Compare with New Moon by Midori Snyder (what a pen name). Fits what you would expect from a novel with the same name as the periodical New Moon. Light stuff verses the serious writing of Gladney.



It also is an example of the new trilogy pattern. Which is:



Book One: Create a setting. Reveal your hero to be a magical or martial focus or and semi-portable deus ex machina. Instead of the old fashioned triumph at the end of the book, cut the triumph short (by flaw or other artifice) and have the hero and friends flee.



Book Two: The hero and friends continue to flee, meander about, grow up (make their assumption of power later more believable).



Book Three: The hero and friends return and triumph in power at the end. All disposable characters get killed off.



While the book fits this pattern, it is better than I make it sound. I just hit one martial arts cliche at the wrong moment.



I have folded up a man's nose and gotten good penetration on the strike. What happens is that the cartilage gets smashed flat, the target gets a horrendous sinus headache (that is what is behind the nose) bleeds like a stuck pig. As I was a young martial artist at the time (only ll or 12 -- this was the 60's after all) I was also embarrassed for hitting the guy so hard. He had picked the fight, had 6", two years and thirty pounds on me, and swung first <connecting, my blocks were pretty bad back then> but . . .

he sure did not drop dead from cartilage on the brain (and I did not expect him to -- I was aiming for a different target and he moved -- not to mention that even then I knew better).

Anyway, I react badly when an author has a character kill someone by bashing him in the nose. It doesn't happen.



The novel is the story of a magic focus who warred with the three others who made up the magic quadform that harmonizes the land. She overcame them and from her fear of death made herself semi-undead. With foreign allies she keeps control, ruthlessly exterminating magic talented children and preventing a new quad from arising.



The story is set two hundred or so years after the cataclysm and is about the rising of a new moon and a new quad. Starts them young, untutored, and obviously unfit to challenge the undying queen. Powerful enough to do so, but really not mature enough to run a country afterwards.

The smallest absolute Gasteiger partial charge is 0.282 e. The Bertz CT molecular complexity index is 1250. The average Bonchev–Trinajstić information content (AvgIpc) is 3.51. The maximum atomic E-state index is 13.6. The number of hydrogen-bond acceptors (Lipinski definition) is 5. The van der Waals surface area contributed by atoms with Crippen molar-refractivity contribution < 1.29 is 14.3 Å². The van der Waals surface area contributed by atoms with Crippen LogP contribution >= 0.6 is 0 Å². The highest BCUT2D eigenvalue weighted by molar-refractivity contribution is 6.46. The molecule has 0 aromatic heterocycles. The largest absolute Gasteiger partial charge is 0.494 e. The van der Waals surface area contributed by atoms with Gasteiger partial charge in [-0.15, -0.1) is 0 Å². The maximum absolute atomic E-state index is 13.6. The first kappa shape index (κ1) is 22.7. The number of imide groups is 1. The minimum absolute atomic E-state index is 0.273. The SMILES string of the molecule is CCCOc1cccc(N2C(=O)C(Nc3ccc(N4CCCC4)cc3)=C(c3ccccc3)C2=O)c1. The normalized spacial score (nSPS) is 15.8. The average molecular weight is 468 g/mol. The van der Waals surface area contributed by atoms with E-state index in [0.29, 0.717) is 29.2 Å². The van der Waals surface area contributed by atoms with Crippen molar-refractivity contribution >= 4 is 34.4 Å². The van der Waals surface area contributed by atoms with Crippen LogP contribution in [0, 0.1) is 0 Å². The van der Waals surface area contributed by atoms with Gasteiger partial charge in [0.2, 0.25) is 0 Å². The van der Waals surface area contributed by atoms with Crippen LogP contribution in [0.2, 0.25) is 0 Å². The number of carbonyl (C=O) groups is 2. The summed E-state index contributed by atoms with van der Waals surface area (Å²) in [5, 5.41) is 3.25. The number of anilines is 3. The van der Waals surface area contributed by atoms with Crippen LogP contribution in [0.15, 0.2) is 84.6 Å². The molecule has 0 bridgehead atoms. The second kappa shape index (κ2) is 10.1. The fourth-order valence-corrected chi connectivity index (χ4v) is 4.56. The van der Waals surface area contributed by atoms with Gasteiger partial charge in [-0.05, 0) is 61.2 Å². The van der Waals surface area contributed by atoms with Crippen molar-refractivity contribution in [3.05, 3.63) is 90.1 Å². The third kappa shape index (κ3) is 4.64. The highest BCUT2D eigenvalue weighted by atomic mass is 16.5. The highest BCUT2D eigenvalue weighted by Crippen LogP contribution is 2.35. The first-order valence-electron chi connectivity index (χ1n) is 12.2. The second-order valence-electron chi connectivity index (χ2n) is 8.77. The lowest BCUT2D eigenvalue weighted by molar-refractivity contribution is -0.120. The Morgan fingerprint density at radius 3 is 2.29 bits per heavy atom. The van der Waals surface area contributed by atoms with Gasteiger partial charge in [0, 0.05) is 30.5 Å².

The first volume in the trilogy sets the pieces in motion and defines all the actors and settings. The queen could be a little darker, the setting a little better conceived (the author needs to sit down and work out just how many people live in the city, how large the city is, how large the country is, how far and how large the foreign allies are, etc. All the mechanics need to be rethought out as they were a little off balance novel one.) but all in all it was well done.



Light fantasy (not light humor) but good.



And finally . . .



Shadow Games by Glen Cook.



Ever wonder how the Taken could be so hard for the White Rose to take down, yet die so easily in their own wars? Ever wonder how Limper could come back and come back (and still not die)? Well, the rest of them have as much vitality as Limper. Maybe more. This novel explains where the Black Company came from, what really happened to a number of the taken and just where that budding romance between Croaker and The Lady went.



It also raises some questions. Just how old are the magic-users with the company? Why doesn't the Lady use the Taken's true names against them? Just what does naming a name do to someone (and how permanent is it?)? What innate magical senses or powers may Croaker develop (he is seeing things that others miss)? And what about the true names Croaker knows? Will he be able to trump with them?



The "first novel of the South" (to distinguish it from the Silver Spike and the rest to come about the North) threatens to be loose. I'm looking for a tight second novel. We all know Cook can do it. I'm really hoping he does -- and curious about that "Special Thanks" to "Lee Child" for historical research. And curious to know about the Lady's trunk full of magic.



I'm going to reread the first three novels, wait, reread Shadow Games and make some guesses. Then read the next novel. And make my guesses which of the Taken will come back. The Hanged Man for sure. Howler of course. Perhaps others. Not to mention some of the monsters (such as Toadkiller Dog). Lets see.



Recommended. Read the first three books over again while waiting for the next novel to come out.